The ultra-violence is out in force in Killer is Dead, but Phil finds hints of something more in the latest Grasshopper Manufacture effort.
Wait, who’s Shin-san?
Shin Hideyuki is Killer is Dead’s creative director. Like many development staff, even quite high-level ones, Hideyuki’s name isn’t well known; he’s overshadowed by Grasshopper Manufacture founder and Killer is Dead director Goichi Suda.
Japanese translators often introduce development talent with a single name and the honorific suffix -san, and for some reason this has particularly stuck to Shin-san to the point that it’s a nickname among clued-in English-speaking fans.
Probably the most honest thing I can say about Killer is Dead after watching the game’s creative director, Shin-san, play it for 20 minutes, is that it sure as hell looks like a current-generation home console Suda 51 game. We’ve been spoiled by Goichi Suda’s violent binge over the past few years with No More Heroes, Shadows of the Damned and Lollipop Chainsaw, and said binge continues here in a game that is just chock-full of bloodletting.
But that’s not what makes it a Suda game; what does is the visual style, in which colors are muted in favor of a nearly black-and-white experience, and the imagination on display – the standard grunt enemies Shin-san was fighting, Suda said, were from the dark side of the moon, to cite one example of the madness.
Here, Suda is crafting an episodic experience. Our “hero,” Mondo Zappa, is an hitman – or “executioner”, as Suda called him – and in each stage he has a target he needs to put down. Along the way, though, he will have to fight through a bunch of aliens before doing the big deed. Each of these chapters is a self-contained story, but still part of an over-arching saga that is the entire game.
I got the impression, though, that the hordes of foes you must cut through are mostly filler, and this comment Suda made to me, via a translator, is what made me think that:
“Mondo Zappa, the main character in the game, he’s an executioner,” Suda emphasized when I probed him about the game’s obsession with death. “What we really wanted to focus on and portray to players is the intensity of holding that sword and ending someone’s life.”
What he’s referring to there is most certainly not the mundane act that is fighting generic groups of enemies positioned in linear corridors, which is what much of what I saw of the game consisted of. No, he was talking about Mondo’s targets, who serve as the boss for each stage.
I asked him and Shin-san, then, how they can make the deaths of these particular characters have weight when their deaths are surrounded by that of dozens of faceless, nameless bad guys. Shin-san pointed out that while I did not see it in the demonstration, these bosses are given backstories and are treated as fully fleshed-out characters, and are really acting as the villains of these individual stories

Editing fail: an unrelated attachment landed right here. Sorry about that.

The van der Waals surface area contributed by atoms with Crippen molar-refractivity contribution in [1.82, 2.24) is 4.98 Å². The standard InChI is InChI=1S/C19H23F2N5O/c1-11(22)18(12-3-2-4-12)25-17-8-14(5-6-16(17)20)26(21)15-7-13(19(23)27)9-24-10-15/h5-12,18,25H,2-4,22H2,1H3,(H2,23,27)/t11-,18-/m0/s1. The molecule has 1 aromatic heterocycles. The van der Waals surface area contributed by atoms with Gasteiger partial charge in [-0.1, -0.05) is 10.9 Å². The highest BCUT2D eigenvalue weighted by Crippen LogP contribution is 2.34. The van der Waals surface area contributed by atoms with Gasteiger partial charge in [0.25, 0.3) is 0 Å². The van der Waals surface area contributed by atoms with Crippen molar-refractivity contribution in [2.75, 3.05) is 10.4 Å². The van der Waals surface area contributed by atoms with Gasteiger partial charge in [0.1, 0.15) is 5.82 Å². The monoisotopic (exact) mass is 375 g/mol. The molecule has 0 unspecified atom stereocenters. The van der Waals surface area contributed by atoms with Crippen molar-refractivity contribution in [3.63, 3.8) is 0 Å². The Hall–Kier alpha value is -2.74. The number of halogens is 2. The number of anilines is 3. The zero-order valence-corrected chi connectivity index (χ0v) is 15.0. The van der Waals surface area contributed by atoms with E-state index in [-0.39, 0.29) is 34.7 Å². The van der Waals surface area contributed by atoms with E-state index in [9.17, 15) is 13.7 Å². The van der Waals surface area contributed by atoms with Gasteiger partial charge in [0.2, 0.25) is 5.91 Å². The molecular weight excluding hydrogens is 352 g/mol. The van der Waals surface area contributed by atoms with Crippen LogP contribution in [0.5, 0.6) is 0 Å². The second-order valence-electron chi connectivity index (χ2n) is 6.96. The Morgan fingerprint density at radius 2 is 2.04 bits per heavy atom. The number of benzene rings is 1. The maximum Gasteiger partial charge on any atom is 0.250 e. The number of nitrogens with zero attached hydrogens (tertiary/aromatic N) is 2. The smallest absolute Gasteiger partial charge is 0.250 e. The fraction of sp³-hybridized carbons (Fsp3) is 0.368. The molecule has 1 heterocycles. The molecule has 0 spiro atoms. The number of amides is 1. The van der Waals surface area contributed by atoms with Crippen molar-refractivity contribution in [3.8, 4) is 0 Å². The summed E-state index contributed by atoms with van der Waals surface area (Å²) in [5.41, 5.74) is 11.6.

“Every boss will have their own introduction. We really give each boss a lot of character,” Shin-san said. “You don’t just storm in an kill him; there’s always going to be a story, and he’s going to be leading you to that end, to the climax. That’s how we add weight and meaning to his death.”
Though I did not get to see the introduction of a boss in the level that I watched, I did get to see his end. And it’s clear that Suda and co. are at least making an attempt at assigning some depth to these executions. I may not have known who this particular character was or what kind of person he was or what he did, but his death was quite drawn out and seemed to be a pretty solemn affair.
But the fight itself, and not just the concluding cutscene, added gravitas of its own. While I expect many competent gamers will be able to sleepwalk through many of the lesser battles, this boss fight, which seemed to last hours, was no joke. Grasshopper is no stranger to the boss battler, of course, and it showed.
“You could argue that at one point we were designing the most boss fights of any game developer around in terms of the sheer number of different encounters,” Suda said, before discussing how the team would come up with the mechanics and presentation for these fights.
“We all just throw our ideas into a bin, and a lot of it is inspired not just by traditional kind of Japanese boss fights; we try to include all the elements of gameplay and then create encounters and boss fights around those.”
What results, at least in the complicated multi-stage fight I witnessed, is a struggle, and the aftermath is so uber-serious and even gloomy that I imagine it might be difficult to take great joy in your victory. I would expect relief, yes, but if Suda and Shin-san and the rest of the team do what they hoped they’ve done with this plot then there will be a definite lack of jumping for joy by the folks who don’t skip cutscenes.
But of course that can be difficult to judge as a viewer rather than a participant. As it is, Killer is Dead appears to be run of the mill in some ways, but you can rest assured – as any fan of Suda’s should know by now – that the Grasshopper Manufacture team is most certainly attempting to leave their signature on this game. You certainly won’t mistake it for anybody else’s game.
Killer is Dead launches on August 27, on PlayStation 3 and Xbox 360.
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